Care for a Glass of Pink, Fizzy Milk?
Things just got a bit more #basic.
Have you ever found yourself sipping a glass of milk and thinking, “Hey, this would be so much better if it were fizzy and, I don’t know, maybe … pink?”
No matter, carbonated milk the color of a sunset may soon be a supermarket-shopping option anyway.
Arla, a giant Scandinavian dairy company (it’s one of the world’s largest dairy-product producers), is set to introduce a drink it is describing as “sparkling fruit and milk” in hopes of turning it into the next big beverage trend, the Telegraph reports.
The fizzy milk, first announced a year ago, will make its debut in the United Kingdom, Singapore and the United Arab Emirates ahead of a worldwide rollout.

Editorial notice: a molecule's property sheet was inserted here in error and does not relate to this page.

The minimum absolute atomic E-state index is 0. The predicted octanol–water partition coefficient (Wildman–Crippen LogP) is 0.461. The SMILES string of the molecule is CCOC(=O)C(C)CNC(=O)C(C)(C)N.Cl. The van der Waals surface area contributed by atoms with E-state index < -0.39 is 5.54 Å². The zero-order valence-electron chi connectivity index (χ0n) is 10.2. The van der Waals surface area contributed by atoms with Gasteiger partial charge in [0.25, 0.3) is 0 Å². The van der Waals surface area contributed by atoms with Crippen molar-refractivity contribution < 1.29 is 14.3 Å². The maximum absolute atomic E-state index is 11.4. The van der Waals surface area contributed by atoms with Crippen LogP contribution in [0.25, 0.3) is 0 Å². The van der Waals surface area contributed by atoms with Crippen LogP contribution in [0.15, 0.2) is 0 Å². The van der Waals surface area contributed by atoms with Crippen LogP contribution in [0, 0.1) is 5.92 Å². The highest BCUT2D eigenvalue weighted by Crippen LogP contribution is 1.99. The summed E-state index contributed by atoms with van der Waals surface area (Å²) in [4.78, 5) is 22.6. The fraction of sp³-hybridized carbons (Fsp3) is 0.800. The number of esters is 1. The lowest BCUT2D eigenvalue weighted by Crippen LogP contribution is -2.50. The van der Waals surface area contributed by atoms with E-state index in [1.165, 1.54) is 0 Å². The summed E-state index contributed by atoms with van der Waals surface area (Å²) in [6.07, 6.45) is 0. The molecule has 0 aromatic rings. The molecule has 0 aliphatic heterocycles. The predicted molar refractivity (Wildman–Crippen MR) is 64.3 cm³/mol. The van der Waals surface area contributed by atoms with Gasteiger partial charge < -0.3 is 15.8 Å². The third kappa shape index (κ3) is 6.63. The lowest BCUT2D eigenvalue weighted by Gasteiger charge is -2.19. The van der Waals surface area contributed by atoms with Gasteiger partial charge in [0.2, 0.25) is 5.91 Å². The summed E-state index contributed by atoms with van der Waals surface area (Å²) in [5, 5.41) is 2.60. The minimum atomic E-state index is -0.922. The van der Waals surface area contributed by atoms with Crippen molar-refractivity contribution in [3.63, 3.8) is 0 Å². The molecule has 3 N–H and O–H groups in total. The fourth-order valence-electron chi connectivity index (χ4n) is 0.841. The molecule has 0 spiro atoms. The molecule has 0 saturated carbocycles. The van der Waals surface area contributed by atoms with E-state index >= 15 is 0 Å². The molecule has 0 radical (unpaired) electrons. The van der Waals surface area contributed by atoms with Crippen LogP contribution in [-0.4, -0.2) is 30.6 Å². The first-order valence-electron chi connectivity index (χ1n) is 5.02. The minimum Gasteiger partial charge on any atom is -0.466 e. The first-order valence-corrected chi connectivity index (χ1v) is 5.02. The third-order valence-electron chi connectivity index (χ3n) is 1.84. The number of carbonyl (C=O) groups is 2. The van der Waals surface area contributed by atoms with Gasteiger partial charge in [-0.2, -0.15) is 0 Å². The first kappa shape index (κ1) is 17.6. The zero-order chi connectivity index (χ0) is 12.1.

Arla is apparently hoping it will boost a sagging milk industry, as the rise of non-dairy almond, soy, rice and coconut “milks” increasingly encroach into the territory traditionally traversed by cow’s milk alone. (You could say they’re mooooving in, but I won’t. Oh, wait — unless that counts?)
Arla believes the bubbly beverage, part of a new lineup that includes a tea-milk drink and a protein energy drink, could be a big hit. The company is targeting sales at 700 million euros (more than $824 million U.S.) by 2020, according to the Local.
The carbonated-milk concept faces some headwinds, though. Consumers have repeatedly rejected similar drinks — including one launched by soft-drink maker Britvic (Tango Strange Soda) in 2003 and another by Coca-Cola (Vio) in 2009, neither of which managed to stick around. (Actually, Vio, while unsuccessful in the U.S., may still be a thing in India.)
But maybe at this point the world is a bit more ready for milk that is blush-colored, sparkling and a little fruity? We’re pretty into our kefirs and drinkable yogurts, after all.